On of OCHA’s key responsibilities is the preparation of the annual UN Work-Plan for all the agencies – a document that is primarily humanitarian. Making sure that all sectors receive adequate response, trying to identify gaps and cracks that might otherwise go unseen, prioiritizing the use of the limited resources at hand, advocating for overlooked issues etc. It is a huge amount of work. That is what co-ordination is really about. It is about speaking to people, making sure that we are all working towards accomplishing the same vision, facilitating access, facilitating communication. Communication is very important. If there is no or weak communication, coordination will lose its effectiveness.
We are essentially gatherers of information; that is one of our important tasks. With that information we can provide better co-ordination.
Q: For some time the press has been saying less about the situation in Darfur. Are you afraid that people will forget about the crisis that is going on there?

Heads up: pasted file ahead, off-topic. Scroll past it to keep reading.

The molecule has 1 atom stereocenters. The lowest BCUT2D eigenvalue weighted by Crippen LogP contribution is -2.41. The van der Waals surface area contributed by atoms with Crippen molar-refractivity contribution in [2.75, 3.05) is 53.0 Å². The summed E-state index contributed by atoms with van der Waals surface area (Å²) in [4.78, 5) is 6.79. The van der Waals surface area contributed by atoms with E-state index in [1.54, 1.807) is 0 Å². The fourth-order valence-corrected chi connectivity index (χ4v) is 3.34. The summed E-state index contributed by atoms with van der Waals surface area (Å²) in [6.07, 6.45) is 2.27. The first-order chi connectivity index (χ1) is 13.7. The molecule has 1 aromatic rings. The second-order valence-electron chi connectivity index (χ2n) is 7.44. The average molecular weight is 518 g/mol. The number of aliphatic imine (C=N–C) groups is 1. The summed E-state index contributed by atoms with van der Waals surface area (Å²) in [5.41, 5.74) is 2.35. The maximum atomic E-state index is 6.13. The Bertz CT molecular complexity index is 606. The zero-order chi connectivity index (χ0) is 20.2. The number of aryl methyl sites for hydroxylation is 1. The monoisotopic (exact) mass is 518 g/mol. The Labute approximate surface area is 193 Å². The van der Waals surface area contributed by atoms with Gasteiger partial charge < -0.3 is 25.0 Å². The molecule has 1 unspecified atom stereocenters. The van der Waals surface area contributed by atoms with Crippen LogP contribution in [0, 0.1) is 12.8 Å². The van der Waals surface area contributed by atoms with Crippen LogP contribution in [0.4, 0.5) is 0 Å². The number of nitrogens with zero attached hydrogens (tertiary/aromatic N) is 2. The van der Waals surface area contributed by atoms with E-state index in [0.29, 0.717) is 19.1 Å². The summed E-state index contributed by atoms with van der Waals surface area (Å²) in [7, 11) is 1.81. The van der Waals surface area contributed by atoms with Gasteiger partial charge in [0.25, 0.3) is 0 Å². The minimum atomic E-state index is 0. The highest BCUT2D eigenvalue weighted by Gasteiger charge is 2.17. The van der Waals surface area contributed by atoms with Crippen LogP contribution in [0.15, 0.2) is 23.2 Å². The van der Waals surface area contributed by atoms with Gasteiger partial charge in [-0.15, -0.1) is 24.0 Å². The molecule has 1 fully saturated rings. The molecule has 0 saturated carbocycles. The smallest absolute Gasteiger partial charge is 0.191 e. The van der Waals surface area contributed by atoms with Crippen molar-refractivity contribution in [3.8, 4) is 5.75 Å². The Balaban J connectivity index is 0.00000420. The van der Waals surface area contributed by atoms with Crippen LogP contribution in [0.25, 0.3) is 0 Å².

It is true that interest had declined. But recently there has been much more about Darfur in the international press, as the situation has been getting worse. The security situation has deteriorated. I was here at the beginning of 2004 when the crisis really erupted. For a period we did see a marked improvement in the situation – but recently have been significant reversals. There are not so many problems with the massive displacement of people, but certainly in terms of security of civilians – primarily the displaced – we are very concerned. More so than in 2005.
Q: People say that there are no roads in Darfur—that there is nothing. So how do you obtain information?
Darfur actually has better roads than South Sudan. South Sudan has no roads. The problem in Darfur is insecurity. People do not want to travel on these roads since there are bandits, attacks, hijackings, kidnappings—all sorts of security concerns.
With our people in the field, communication is mainly verbal over the telephone and through e-mails done constantly through the day – and often through the night as well. They always keeping us up to date, so we have a very good picture of the needs of vulnerable groups, the risks and the threats they face, the protection abuses on the population and the delivery of assistance to cater to the needs of the vulnerable. This is because we have a strong presence and professionals in the field.
Q: What does OCHA do in Northern Sudan?